… for all the times that I’ve surrendered to the sensual pleasures of a live band, Lord have mercy.
Dear Lord, forgive me, for I have sinned.
I run a small, shady, insignificant shack in the vestal pristine city of Bangalore. Due to my contractual fine print with this newspaper, I cannot tell you the name of the place, but you claim to be all-knowing, so I’m guessing it won’t take you too much time to figure it out.
Over the last couple of years, ever since you handed those two stone tablets engraved with ‘the commandments’ to our high priest of morality, the then commissioner of police (again, no names, because I’m pretty sure you know who I’m talking about) I have been found guilty on innumerable occasions.
Many an evening has been spent having a drink or two, sitting around with friends, listening to a devious crafty DJ spin his stuff, knowing fully well that rock-n-roll is the devil’s music, and certainly the surest highway to hell.
Sometimes (more often than not), it went completely and utterly out of hand, with couples making their way to our makeshift dance floor, where they were jumping about, holding each other, gyrating, swinging their hips mischievously, all on the pretext that it was some sort of Latin dance form. I know I should’ve stopped them and registered a complaint with the moral Highgrounds Police against them, for indecent conduct and corruption of our consecrated values, but they were couples unwinding on a Saturday night after a long week, and I really didn’t have the heart to turn them in.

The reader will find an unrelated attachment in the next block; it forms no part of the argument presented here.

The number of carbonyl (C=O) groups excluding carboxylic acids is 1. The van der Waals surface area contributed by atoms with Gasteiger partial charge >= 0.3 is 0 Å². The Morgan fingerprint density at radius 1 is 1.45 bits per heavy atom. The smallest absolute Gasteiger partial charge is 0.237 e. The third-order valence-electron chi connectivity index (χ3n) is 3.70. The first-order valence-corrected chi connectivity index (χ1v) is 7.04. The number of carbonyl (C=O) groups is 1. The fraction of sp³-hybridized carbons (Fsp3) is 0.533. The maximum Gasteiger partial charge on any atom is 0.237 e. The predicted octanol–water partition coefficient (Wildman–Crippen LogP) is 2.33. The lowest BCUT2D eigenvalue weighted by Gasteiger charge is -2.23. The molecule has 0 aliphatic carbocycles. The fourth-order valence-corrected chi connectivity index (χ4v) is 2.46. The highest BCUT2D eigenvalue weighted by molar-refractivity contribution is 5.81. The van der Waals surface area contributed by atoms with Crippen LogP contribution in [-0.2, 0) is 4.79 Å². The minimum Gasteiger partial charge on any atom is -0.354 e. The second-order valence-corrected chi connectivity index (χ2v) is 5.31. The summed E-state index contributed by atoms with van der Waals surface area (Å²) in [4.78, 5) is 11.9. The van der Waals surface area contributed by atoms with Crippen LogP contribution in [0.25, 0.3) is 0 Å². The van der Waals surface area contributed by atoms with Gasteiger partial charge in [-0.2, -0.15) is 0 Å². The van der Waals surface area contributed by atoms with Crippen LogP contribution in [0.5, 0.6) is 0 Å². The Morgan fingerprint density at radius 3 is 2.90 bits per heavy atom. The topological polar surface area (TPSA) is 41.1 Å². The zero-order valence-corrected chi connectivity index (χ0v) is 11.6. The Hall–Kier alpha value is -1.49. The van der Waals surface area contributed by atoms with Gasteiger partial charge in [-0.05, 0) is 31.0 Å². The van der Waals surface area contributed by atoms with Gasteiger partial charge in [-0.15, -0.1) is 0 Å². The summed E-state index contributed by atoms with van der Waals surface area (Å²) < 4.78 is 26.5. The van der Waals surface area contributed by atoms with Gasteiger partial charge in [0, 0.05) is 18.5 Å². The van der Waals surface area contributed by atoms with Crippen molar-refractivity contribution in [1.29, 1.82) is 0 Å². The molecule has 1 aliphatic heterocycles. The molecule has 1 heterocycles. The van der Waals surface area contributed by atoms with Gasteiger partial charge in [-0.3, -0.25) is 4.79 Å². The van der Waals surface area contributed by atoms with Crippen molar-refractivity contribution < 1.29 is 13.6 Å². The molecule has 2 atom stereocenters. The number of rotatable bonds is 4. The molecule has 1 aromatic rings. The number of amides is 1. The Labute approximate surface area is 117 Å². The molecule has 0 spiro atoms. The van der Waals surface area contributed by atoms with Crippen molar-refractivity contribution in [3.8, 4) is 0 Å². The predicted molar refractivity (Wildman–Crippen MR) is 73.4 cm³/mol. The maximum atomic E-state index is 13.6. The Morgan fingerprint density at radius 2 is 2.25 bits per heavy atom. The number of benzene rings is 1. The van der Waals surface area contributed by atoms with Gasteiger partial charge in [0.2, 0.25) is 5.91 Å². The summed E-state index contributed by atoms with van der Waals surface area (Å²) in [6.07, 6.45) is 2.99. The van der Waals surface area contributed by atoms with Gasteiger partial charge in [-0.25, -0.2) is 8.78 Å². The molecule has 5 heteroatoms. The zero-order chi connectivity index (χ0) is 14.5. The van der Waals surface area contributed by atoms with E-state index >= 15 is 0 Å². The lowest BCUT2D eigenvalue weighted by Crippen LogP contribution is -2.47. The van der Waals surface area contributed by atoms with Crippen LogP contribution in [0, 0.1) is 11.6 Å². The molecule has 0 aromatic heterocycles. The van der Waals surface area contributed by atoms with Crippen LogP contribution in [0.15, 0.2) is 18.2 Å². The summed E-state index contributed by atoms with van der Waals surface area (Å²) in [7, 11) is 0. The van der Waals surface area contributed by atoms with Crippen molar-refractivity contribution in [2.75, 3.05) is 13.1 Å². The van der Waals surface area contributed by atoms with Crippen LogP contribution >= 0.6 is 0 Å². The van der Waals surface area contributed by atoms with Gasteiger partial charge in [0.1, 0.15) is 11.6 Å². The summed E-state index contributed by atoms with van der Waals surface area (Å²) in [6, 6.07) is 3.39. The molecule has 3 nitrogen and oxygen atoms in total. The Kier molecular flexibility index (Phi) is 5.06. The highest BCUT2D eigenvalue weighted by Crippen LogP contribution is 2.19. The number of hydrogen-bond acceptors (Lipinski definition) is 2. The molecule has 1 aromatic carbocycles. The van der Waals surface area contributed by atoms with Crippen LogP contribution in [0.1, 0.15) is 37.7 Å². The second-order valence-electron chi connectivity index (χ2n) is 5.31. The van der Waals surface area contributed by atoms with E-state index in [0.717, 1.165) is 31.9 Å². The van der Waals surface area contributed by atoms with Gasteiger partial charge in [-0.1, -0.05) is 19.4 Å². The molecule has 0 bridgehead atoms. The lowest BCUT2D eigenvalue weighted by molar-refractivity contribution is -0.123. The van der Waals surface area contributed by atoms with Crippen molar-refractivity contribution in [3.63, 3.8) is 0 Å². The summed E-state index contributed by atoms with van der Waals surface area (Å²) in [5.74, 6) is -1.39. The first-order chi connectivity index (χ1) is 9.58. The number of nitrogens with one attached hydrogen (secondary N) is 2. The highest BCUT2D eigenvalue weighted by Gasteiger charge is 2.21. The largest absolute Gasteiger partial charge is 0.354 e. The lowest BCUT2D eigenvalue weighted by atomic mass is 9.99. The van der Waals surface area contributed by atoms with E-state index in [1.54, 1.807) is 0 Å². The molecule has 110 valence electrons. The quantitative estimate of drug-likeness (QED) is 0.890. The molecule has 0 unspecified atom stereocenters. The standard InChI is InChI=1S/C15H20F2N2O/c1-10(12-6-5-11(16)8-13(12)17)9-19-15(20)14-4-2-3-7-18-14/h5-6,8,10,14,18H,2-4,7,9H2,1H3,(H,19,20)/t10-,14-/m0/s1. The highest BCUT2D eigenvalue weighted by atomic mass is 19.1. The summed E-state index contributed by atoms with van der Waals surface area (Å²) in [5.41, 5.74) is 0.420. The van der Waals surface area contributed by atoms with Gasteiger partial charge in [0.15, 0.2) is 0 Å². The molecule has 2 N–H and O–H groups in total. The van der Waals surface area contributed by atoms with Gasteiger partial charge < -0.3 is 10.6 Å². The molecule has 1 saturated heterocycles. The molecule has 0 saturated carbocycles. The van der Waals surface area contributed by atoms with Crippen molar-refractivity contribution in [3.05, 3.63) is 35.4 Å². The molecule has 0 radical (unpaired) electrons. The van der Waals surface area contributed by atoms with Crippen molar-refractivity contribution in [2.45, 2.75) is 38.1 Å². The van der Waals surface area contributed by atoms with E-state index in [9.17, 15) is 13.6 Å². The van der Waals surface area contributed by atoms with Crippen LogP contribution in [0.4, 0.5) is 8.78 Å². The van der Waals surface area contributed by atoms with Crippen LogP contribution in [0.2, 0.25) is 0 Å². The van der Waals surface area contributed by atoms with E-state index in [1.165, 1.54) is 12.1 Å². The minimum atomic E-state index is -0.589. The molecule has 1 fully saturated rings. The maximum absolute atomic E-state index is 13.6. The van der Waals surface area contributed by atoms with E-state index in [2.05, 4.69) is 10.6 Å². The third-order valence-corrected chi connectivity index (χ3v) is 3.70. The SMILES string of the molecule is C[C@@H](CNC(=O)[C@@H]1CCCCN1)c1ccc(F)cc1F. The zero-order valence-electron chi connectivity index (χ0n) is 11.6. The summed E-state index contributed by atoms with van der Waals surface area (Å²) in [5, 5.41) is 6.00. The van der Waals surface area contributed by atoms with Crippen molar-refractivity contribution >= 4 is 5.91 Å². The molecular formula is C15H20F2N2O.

For this, again Lord, I beg forgiveness.
Then there have been times, Lord, when I’ve really fallen. We have these karaoke nights, where people, young, old, some in tune and some ridiculously out of it, come to sing along, make some noise, and have a party. It’s quite a thrilling sight to see wannabe singers (sometimes kids as young as 5 years old) sharing the stage with some of Bangalore’s (and sometimes the country’s) most celebrated voices. I am told these nights are very addictive (why else would they come in such large numbers, week after week after week), and as it is with all addictions should be discontinued and all of them packed off to rehab after having their mouths washed with soap water.
For all these twisted, cheap thrills that I’ve gotten out of these nights, week after week, pardon me Lord.
But all this is miniscule compared to what I’m going to confess now. It’s something that I am ashamed to even say aloud, for the implications it holds.
Lord, there are nights where we have ‘live bands’.
Yes lord, that very dreaded word that conjures up images of prostitution and debauchery, of gambling and corruption, of pimping and solicitation, of dancing girls and cabarets, to some of our profoundly wise lawmen and government officials.
It doesn’t really matter that the connotation could possibly be slightly different in certain cases. It hasn’t yet dawned on them that ‘live bands’ could actually be live musicians (and not a sham to cover up a ‘chamiya bar’). Live musicians across genres from different parts of the country and the world, that enthrall with their virtuosity and not with the amount of flesh they expose.
Good Lord! We had a Grammy winner (again, I don’t need to tell you who) a couple of nights ago along with a troupe that had come in to experience the night life in the country’s pub capital, and I had to be strong (it also helped that I had a bunch of those khaki clad priests who were making sure we weren’t up to any trouble) and tell them that playing music or jamming in a space that served alcohol was a sin and a capital offence that could have our license suspended.
But yes, for all the times that I’ve surrendered to the sensual pleasures of a live band, Lord have mercy.
For all those times that I’ve been unable to chase everyone out before the clock menacingly struck 11.30 …
For all those skimpily clad women that I’ve sneaked a slightly longer glance at…
For all those car keys that I stole, because I thought they were too drunk to drive home …
For all this, and for all those other little sins that I don’t recollect, forgive me Lord.